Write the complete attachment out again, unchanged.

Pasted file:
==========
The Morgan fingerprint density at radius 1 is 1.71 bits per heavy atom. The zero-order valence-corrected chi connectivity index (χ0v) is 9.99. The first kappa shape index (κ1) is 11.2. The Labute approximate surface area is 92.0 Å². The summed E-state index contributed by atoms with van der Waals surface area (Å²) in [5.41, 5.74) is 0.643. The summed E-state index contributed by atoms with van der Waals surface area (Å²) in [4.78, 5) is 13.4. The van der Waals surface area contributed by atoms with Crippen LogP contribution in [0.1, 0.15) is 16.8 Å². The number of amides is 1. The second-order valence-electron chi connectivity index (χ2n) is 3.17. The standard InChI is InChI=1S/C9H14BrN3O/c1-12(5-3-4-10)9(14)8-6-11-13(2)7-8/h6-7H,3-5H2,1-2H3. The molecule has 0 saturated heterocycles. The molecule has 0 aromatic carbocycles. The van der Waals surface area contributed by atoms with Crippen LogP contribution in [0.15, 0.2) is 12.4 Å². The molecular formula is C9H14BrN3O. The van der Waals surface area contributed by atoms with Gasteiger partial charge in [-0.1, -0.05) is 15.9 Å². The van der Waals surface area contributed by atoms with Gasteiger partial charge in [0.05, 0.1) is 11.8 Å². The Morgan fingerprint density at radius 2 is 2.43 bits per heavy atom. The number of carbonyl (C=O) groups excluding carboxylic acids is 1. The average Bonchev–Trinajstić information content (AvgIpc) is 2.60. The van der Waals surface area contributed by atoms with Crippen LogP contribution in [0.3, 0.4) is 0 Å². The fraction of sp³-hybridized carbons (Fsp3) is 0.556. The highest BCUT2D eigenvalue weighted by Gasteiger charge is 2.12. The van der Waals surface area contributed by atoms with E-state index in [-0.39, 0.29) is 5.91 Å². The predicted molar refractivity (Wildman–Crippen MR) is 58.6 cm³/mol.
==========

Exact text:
The Morgan fingerprint density at radius 1 is 1.71 bits per heavy atom. The zero-order valence-corrected chi connectivity index (χ0v) is 9.99. The first kappa shape index (κ1) is 11.2. The Labute approximate surface area is 92.0 Å². The summed E-state index contributed by atoms with van der Waals surface area (Å²) in [5.41, 5.74) is 0.643. The summed E-state index contributed by atoms with van der Waals surface area (Å²) in [4.78, 5) is 13.4. The van der Waals surface area contributed by atoms with Crippen LogP contribution in [0.1, 0.15) is 16.8 Å². The number of amides is 1. The second-order valence-electron chi connectivity index (χ2n) is 3.17. The standard InChI is InChI=1S/C9H14BrN3O/c1-12(5-3-4-10)9(14)8-6-11-13(2)7-8/h6-7H,3-5H2,1-2H3. The molecule has 0 saturated heterocycles. The molecule has 0 aromatic carbocycles. The van der Waals surface area contributed by atoms with Crippen LogP contribution in [0.15, 0.2) is 12.4 Å². The molecular formula is C9H14BrN3O. The van der Waals surface area contributed by atoms with Gasteiger partial charge in [-0.1, -0.05) is 15.9 Å². The van der Waals surface area contributed by atoms with Gasteiger partial charge in [0.05, 0.1) is 11.8 Å². The Morgan fingerprint density at radius 2 is 2.43 bits per heavy atom. The number of carbonyl (C=O) groups excluding carboxylic acids is 1. The average Bonchev–Trinajstić information content (AvgIpc) is 2.60. The van der Waals surface area contributed by atoms with Crippen LogP contribution in [0.3, 0.4) is 0 Å². The fraction of sp³-hybridized carbons (Fsp3) is 0.556. The highest BCUT2D eigenvalue weighted by Gasteiger charge is 2.12. The van der Waals surface area contributed by atoms with E-state index in [-0.39, 0.29) is 5.91 Å². The predicted molar refractivity (Wildman–Crippen MR) is 58.6 cm³/mol.